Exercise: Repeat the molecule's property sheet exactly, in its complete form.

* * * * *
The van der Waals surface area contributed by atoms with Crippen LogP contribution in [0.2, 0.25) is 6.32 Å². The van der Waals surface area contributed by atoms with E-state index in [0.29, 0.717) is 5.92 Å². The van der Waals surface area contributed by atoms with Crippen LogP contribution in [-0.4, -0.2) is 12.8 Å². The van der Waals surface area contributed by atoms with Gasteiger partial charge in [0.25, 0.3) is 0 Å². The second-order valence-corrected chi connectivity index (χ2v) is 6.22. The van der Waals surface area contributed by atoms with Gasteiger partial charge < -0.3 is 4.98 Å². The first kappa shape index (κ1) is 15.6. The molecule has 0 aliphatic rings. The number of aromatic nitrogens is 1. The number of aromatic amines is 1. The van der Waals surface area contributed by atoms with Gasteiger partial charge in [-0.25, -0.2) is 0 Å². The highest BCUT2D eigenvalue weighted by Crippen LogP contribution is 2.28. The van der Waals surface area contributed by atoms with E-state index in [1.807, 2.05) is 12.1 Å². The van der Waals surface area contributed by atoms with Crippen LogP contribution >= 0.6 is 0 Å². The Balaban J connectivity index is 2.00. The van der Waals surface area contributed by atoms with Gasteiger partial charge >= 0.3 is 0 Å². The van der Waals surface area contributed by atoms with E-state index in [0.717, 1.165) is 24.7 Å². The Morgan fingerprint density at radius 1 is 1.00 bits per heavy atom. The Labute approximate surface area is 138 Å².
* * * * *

The van der Waals surface area contributed by atoms with Crippen LogP contribution in [0.2, 0.25) is 6.32 Å². The van der Waals surface area contributed by atoms with E-state index in [0.29, 0.717) is 5.92 Å². The van der Waals surface area contributed by atoms with Crippen LogP contribution in [-0.4, -0.2) is 12.8 Å². The van der Waals surface area contributed by atoms with Gasteiger partial charge in [0.25, 0.3) is 0 Å². The second-order valence-corrected chi connectivity index (χ2v) is 6.22. The van der Waals surface area contributed by atoms with Gasteiger partial charge < -0.3 is 4.98 Å². The first kappa shape index (κ1) is 15.6. The molecule has 0 aliphatic rings. The number of aromatic nitrogens is 1. The number of aromatic amines is 1. The van der Waals surface area contributed by atoms with Gasteiger partial charge in [-0.25, -0.2) is 0 Å². The highest BCUT2D eigenvalue weighted by Crippen LogP contribution is 2.28. The van der Waals surface area contributed by atoms with E-state index in [1.807, 2.05) is 12.1 Å². The van der Waals surface area contributed by atoms with Crippen LogP contribution >= 0.6 is 0 Å². The Balaban J connectivity index is 2.00. The van der Waals surface area contributed by atoms with Gasteiger partial charge >= 0.3 is 0 Å². The van der Waals surface area contributed by atoms with E-state index in [0.717, 1.165) is 24.7 Å². The Morgan fingerprint density at radius 1 is 1.00 bits per heavy atom. The Labute approximate surface area is 138 Å².